Stigma, Mental Illness and Shame
A quick quiz for you: You have friends coming over for dinner, and your antidepressant is in its usual place, the kitchen counter.
Do you: A) leave it where it is, since you have nothing to hide? B) put it in the cupboard to make more room for food? C) stick it in the cat food bag, where no one will find it? D) put it on the table so you’ll remember to compare notes with your friends who are on other medications?
Next question: Would it be different if your medication was for your diabetes? What about if it were for an STD? Erectile dysfunction? Cancer? AIDS?
The Oxford Dictionaries defines stigma as “a mark of disgrace associated with a particular circumstance, quality, or person: the stigma of mental disorder.”
For some, this means hiding medication when friends come over. For others, the stigma means they’re afraid of telling their boss that they have to take time off for therapy, or that they were hospitalized because of a psychiatric illness. Often a client has family members who don’t know about his illness or treatment because he feels ashamed. And shame is a big, powerful feeling.
Recently, celebrities have been open about their own mental illnesses, and my hope is that this will have a positive impact on the rest of society. Princes Diana brought the problem of self-injury into light. Catherine Zeta Jones’s recent stay in a psychiatric hospital made headlines. John Nash, winner of the Nobel Prize in 1994, inspired the book and film “A Beautiful Mind,” which explored how his schizophrenia and genius are intrinsically intertwined.
We’ve come a long way from the time when people with mental illnesses were locked away for the rest of their lives. Mental illnesses can be successfully treated much of the time, with medication, psychotherapy, or both. People with severe mental illnesses have gone on to live normal lives. Statistics say that 26 percent of adults may have a diagnosable mental disorder. The percentage of people who actually obtain treatment is far less, however, due in part to the stigma that continues to flourish.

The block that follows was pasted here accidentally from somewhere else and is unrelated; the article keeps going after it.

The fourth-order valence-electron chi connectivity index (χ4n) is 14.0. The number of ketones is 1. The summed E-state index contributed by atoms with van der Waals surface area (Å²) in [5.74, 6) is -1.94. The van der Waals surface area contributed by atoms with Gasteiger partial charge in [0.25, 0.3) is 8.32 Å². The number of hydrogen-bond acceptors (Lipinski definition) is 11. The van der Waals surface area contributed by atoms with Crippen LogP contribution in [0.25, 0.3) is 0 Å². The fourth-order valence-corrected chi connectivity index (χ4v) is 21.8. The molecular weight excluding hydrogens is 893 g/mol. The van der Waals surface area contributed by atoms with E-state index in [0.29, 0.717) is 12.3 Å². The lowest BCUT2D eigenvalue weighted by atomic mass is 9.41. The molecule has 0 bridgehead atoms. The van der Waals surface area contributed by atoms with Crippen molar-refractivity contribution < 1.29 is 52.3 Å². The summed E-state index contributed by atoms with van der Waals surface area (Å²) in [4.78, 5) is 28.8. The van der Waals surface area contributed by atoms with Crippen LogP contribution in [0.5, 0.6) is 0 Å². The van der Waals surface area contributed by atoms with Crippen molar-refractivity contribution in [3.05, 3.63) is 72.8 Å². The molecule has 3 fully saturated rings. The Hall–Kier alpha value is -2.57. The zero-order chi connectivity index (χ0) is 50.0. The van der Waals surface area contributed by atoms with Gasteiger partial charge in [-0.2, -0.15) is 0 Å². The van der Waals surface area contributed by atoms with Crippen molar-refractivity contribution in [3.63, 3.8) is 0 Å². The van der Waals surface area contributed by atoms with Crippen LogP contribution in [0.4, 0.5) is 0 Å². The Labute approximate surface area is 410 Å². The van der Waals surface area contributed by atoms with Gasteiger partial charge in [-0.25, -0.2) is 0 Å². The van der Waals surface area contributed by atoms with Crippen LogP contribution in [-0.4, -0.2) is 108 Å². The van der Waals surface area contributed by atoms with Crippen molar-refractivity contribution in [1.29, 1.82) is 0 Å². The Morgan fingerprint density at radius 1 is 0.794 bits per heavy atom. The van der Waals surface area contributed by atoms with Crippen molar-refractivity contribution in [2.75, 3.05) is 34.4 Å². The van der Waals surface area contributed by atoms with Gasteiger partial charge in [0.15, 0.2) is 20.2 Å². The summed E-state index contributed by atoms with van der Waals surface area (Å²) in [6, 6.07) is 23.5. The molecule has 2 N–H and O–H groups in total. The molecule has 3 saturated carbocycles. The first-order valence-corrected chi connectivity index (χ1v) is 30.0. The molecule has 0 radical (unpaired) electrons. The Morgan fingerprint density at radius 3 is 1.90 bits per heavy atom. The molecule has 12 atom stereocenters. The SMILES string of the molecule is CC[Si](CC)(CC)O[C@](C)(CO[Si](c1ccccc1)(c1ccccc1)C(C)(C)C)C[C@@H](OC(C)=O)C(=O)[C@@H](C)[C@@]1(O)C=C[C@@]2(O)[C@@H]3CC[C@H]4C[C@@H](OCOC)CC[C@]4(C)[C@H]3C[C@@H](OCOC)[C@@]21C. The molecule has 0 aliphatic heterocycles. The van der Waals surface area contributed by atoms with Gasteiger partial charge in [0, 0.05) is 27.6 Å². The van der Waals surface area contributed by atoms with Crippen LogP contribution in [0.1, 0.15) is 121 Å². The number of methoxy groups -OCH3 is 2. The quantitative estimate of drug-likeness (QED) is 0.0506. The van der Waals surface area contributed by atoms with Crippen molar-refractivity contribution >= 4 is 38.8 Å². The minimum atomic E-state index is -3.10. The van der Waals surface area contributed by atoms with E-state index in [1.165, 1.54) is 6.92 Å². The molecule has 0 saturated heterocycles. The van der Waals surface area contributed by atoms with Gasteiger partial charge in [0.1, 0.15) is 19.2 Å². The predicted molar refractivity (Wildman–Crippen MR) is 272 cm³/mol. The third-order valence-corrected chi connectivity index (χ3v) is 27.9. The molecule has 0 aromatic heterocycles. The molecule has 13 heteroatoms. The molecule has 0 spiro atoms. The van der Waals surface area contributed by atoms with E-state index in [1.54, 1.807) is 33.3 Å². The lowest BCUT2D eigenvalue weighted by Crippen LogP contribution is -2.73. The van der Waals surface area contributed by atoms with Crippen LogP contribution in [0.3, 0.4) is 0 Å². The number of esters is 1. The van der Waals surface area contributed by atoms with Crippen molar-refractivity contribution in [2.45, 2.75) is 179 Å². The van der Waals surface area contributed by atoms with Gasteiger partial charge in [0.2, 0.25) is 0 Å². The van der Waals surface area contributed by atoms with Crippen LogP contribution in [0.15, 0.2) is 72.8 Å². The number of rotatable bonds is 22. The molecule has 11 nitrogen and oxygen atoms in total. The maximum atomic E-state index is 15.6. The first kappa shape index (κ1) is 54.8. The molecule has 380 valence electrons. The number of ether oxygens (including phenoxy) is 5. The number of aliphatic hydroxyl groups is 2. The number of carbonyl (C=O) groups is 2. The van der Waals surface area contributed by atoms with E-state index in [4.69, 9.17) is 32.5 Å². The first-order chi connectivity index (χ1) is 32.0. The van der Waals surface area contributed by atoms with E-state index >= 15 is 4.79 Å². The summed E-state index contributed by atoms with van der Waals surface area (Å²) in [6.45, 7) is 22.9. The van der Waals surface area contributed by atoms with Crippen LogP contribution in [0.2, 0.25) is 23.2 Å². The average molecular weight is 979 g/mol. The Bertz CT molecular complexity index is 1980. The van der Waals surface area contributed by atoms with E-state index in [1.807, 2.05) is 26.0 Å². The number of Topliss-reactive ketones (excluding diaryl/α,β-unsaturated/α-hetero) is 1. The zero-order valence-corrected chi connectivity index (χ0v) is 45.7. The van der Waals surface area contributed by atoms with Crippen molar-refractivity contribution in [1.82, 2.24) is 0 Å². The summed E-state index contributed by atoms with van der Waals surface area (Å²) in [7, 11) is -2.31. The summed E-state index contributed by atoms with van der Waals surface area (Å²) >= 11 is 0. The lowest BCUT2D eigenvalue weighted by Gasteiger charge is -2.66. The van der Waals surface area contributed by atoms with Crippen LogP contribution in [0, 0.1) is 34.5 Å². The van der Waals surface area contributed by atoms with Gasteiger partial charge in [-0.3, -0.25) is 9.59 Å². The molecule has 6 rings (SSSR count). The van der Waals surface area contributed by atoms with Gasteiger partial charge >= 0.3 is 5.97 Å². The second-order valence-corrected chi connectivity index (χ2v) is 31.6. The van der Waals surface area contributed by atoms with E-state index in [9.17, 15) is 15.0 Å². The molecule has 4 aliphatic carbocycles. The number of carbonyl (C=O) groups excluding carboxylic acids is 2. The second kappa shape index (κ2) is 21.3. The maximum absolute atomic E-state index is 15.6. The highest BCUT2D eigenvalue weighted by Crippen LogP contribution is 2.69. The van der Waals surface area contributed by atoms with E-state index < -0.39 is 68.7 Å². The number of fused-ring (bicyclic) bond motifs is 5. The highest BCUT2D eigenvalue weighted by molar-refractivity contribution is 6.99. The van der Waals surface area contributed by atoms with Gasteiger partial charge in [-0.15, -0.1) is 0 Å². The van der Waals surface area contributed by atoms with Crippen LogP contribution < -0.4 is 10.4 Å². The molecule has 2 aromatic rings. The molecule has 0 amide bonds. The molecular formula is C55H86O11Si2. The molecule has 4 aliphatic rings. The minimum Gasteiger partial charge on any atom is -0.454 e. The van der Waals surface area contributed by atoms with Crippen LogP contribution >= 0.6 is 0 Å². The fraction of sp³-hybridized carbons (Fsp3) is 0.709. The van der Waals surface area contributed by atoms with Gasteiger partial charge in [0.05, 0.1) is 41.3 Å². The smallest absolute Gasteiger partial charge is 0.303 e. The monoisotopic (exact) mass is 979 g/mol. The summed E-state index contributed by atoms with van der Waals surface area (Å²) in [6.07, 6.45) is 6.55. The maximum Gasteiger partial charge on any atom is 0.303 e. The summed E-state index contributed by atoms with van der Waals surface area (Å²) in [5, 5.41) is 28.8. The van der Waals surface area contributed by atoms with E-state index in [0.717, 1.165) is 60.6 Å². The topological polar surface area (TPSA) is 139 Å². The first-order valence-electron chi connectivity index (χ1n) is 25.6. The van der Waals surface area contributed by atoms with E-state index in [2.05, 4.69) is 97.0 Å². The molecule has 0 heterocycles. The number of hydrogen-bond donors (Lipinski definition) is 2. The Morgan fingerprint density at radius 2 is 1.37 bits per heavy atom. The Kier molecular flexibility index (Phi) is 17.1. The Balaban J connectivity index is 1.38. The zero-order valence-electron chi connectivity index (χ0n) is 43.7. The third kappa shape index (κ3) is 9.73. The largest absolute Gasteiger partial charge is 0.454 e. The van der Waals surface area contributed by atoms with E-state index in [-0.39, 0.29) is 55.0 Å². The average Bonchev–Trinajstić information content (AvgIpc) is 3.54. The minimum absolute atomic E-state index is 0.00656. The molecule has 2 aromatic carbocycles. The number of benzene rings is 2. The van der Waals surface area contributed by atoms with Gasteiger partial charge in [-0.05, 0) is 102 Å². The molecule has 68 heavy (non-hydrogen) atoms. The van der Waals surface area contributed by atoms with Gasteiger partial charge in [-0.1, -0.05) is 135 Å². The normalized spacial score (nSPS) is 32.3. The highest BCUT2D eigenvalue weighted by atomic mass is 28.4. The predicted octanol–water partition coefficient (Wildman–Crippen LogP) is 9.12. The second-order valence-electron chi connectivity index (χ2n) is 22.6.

In real life, the stigma of mental illness can take the form of thoughts such as:
- “I am weak if I have to take medication” – also known as “I can do this on my own”
- “I am not like my mother/father/crazy aunt/neighbor who has mental illness”
- “People will think I’m crazy”
- “I’ll get fired”
- “People will treat me differently”
- “My friends/lover/spouse will leave me”
Opening up about any illness is frightening. You can never be sure what a person’s reaction will be, and that is scary. At some point, though, you have to trust that the people who love you will continue to love you. You’re still the same person. I’ve found that when people disclose to their friends and family that they have been diagnosed with a mental illness, there is a sense of relief. Most likely the people closest to you have seen symptoms of your illness and are glad that you are obtaining the treatment you need. Friends and family can also be more prepared to support your treatment journey when they know what is going on.
I believe that disclosing one’s illness, whether it be physical or mental, is a choice. We all have private and public lives, and those need to be respected and honored. You are not compelled to discuss your eating disorder to your boss, or your anxiety to your best friend. And keep in mind that discrimination on the basis of mental illness is illegal.
When you share your diagnosis of any illness, you open yourself up to help and compassion. You might also be surprised when your disclosure encourages others to disclose their mental illnesses as well. Having a bottle of Celexa on the counter is certainly less embarrassing than tweeting a ‘personal picture’ of yourself to the world. Mental illness is nothing to be ashamed about, and my hope is that everyone can find their own way to experience this.
Harmon, J. (2011). Stigma, Mental Illness and Shame. Psych Central. Retrieved on January 22, 2018, from https://psychcentral.com/blog/stigma-mental-illness-and-shame/